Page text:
The typical machine learning engineer might do anything from setting up and managing data lakes to building easy-to-use computational clusters for training purposes. They will also be tasked with ensuring that there’s a high availability deployment of the models that they work with.
As with data engineering, however, thinking in this space has shifted towards platforms where the objective is now more towards building a shared system where engineers and scientists collaborate. Although data engineers are responsible for the data management platform, ML engineers are responsible for the MLOps platform, and this includes training, versioning, and serving. ML engineers are also responsible for monitoring a production model to ensure that served predictions are of the expected quality and that they haven’t drifted.
While the divergence of roles in machine learning is a good thing—after all, those who are specialists in their field are likely to be more productive in their work—it’s worth mentioning that teams need to adopt a platform approach rather than work independently as specialists.
Adopting processes and technologies in machine learning (i.e., by adopting machine learning operations or ‘MLOps’ as it’s more widely known) allows experts in different positions to collaborate and build machine learning systems together.
Here are a few tools and platforms that can be used to achieve this.
Tools like Slite, Notion, and Google Docs help ML teams to maintain documentation about their project’s scope, requirements, individual responsibilities, and more.
It’s critical to thoroughly document everything because when working as a team (and potentially with other teams) you need a common source of truth and easy access to knowledge. ML teams will often create detailed documentation (e.g., business requirement documentation (BRD)) that outline the exact outcome and the objective of a certain project. This practice helps to get everyone singing from the same hymn sheet.
For instance, if a business wants to begin working on updating an existing recommendation system, they need to brainstorm the entire project. This might start with the status of the existing system, current metrics, problems that need to be solved, and who will work on the project. Tools like Slite and Notion enable users to create things like tables, Kanban boards, and checklists to build this documentation. Once everyone is briefed, roles can be assigned, everything can be signed off, and the project can begin.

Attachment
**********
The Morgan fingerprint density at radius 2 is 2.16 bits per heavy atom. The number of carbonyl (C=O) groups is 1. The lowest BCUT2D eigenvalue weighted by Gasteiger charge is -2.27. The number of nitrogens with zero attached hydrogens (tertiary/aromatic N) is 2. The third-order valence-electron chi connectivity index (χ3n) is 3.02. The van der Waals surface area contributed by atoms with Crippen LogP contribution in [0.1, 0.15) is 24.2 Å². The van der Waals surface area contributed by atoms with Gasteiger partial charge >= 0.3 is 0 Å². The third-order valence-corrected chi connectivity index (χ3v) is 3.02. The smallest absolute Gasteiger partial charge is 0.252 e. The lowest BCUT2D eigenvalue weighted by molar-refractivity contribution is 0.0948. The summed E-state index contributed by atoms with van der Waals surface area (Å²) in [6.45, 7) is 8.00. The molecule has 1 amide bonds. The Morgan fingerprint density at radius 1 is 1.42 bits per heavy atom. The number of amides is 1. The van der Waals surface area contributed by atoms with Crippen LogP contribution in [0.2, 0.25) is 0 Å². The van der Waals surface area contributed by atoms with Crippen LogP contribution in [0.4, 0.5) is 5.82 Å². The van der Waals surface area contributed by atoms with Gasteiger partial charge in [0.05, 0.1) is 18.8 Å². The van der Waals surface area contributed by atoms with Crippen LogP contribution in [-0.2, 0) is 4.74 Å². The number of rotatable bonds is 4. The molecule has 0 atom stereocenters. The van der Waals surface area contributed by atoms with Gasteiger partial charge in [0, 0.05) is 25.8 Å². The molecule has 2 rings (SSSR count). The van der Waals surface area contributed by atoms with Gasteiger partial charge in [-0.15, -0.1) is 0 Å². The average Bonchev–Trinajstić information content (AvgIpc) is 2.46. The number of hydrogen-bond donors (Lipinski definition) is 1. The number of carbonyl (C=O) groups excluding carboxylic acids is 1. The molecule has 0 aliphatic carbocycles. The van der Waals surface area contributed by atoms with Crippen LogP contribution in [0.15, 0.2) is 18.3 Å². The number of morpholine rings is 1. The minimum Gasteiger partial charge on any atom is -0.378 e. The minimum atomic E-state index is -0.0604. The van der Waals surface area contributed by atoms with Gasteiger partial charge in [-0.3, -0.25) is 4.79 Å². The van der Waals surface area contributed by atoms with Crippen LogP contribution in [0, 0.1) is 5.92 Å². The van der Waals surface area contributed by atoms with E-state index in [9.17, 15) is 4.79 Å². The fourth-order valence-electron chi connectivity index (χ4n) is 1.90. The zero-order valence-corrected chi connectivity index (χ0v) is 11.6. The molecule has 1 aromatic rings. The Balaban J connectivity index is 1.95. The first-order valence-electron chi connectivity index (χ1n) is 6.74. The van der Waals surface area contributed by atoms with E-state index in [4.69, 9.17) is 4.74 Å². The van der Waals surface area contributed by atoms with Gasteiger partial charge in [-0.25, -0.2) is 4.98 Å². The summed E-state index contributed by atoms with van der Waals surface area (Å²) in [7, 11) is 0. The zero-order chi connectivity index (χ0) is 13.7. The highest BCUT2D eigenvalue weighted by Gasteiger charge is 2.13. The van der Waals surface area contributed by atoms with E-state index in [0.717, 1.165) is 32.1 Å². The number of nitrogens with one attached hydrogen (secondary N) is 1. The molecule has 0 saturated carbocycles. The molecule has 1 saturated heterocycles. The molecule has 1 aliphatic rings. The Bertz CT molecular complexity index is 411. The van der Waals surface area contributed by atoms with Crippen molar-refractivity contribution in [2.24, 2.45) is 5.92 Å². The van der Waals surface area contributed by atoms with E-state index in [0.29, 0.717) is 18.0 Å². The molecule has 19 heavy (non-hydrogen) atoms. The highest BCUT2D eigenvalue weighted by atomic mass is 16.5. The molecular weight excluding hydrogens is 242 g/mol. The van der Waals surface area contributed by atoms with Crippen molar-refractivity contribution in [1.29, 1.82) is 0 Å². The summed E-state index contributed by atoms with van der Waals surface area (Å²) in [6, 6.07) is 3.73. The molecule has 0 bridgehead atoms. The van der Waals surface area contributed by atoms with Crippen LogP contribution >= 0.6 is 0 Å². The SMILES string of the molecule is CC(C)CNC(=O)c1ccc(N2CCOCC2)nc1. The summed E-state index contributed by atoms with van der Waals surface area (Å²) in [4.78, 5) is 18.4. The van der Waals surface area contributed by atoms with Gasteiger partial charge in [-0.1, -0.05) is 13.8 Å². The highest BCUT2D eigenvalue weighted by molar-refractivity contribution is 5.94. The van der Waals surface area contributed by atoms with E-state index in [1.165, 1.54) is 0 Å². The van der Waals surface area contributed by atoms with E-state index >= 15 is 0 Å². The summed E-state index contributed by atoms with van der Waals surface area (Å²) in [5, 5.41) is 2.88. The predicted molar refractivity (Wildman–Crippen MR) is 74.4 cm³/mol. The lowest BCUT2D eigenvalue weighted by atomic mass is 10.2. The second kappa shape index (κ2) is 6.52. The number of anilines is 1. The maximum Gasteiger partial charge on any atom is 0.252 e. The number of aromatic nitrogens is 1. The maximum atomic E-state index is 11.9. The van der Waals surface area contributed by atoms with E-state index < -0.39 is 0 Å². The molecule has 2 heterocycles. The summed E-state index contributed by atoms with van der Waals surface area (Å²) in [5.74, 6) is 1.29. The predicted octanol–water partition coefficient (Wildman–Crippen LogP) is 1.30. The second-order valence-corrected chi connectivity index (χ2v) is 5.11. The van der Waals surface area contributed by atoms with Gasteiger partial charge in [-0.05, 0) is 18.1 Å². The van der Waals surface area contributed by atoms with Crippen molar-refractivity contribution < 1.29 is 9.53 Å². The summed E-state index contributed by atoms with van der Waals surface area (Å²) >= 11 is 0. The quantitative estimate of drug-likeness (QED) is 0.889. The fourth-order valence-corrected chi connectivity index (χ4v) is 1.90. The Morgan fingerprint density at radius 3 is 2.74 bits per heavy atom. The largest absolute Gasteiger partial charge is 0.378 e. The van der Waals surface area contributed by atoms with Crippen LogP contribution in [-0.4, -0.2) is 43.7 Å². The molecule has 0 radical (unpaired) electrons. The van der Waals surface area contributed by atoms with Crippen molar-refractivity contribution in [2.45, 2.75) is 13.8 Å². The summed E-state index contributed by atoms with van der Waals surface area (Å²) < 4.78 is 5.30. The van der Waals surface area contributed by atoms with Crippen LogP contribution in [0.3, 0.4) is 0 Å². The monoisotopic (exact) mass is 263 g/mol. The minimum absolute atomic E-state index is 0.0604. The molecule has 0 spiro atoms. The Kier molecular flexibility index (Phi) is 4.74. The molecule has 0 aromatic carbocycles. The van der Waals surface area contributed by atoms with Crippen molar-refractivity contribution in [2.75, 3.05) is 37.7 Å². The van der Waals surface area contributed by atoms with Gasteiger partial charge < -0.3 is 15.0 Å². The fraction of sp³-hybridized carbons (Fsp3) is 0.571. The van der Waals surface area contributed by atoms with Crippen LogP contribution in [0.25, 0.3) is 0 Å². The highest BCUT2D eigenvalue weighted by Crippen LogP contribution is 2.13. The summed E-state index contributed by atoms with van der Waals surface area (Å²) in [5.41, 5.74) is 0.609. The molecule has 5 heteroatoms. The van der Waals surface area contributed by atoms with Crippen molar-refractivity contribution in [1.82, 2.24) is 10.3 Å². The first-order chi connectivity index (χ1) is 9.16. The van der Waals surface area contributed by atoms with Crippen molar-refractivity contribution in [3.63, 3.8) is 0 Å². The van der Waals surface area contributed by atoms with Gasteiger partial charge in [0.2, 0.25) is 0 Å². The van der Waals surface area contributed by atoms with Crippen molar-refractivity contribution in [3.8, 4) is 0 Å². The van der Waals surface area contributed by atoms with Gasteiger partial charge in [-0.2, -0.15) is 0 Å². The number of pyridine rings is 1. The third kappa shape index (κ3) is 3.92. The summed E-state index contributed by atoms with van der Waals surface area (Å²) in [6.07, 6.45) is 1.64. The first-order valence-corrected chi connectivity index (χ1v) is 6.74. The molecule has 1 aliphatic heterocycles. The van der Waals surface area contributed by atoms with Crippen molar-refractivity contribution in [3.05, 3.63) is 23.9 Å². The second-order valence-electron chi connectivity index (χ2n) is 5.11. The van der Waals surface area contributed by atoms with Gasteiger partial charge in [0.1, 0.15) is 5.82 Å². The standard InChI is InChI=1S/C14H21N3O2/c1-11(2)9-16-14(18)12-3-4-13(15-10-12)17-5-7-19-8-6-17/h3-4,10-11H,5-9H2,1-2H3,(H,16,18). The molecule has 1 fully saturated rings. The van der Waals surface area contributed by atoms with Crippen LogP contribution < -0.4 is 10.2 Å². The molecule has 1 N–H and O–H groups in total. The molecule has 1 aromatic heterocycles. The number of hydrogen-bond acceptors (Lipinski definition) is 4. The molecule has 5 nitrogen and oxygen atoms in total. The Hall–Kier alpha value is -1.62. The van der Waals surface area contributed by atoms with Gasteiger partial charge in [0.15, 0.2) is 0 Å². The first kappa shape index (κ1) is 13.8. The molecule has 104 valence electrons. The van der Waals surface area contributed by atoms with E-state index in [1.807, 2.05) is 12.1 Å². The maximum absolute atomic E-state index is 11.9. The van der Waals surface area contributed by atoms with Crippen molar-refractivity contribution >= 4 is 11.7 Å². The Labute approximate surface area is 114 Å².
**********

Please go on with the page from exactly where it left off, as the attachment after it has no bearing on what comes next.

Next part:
If you’re a developer, we don’t need to explain code version control to you, and you’re guaranteed to already be aware of tools like GitHub and Bitbucket.
There are millions of open-source projects used by millions of developers around the world, and some of the more popular projects have hundreds, if not thousands, of contributors. Tools like GitHub and Bitbucket exist to make collaborating on code seamless by not only helping developers to push code but also handling CI/CD and facilitating collaboration on documentation.
The rapid growth in the importance of machine learning to businesses has made it more tedious, difficult, and, in many ways, dangerous for teams that must constantly bridge the gaps between data scientists and ML engineers.
This has led to the growth of end-to-end ML platforms like Qwak which automatically bridge this gap and handle the infrastructure needs of ML teams, giving them more time to focus on improving their ML models and delivering a better business impact with their ML systems.
Qwak is the full-service machine learning platform that enables teams to take their models and transform them into well-engineered products. Our cloud-based platform removes the friction from ML development and deployment while enabling fast iterations, limitless scaling, and customizable infrastructure.
Qwak’s very first mission statement was to help others take models to production and to do this quickly. Having accomplished this goal several times, we know that models in production should have more than just API access and monitoring capabilities. That’s why we built everything you need to make your production dreams come true, and we’ve made it accessible without having to invest exorbitant amounts of time and money.
Want to find out more about how Qwak could help you deploy your ML models effectively? Get in touch for your free demo!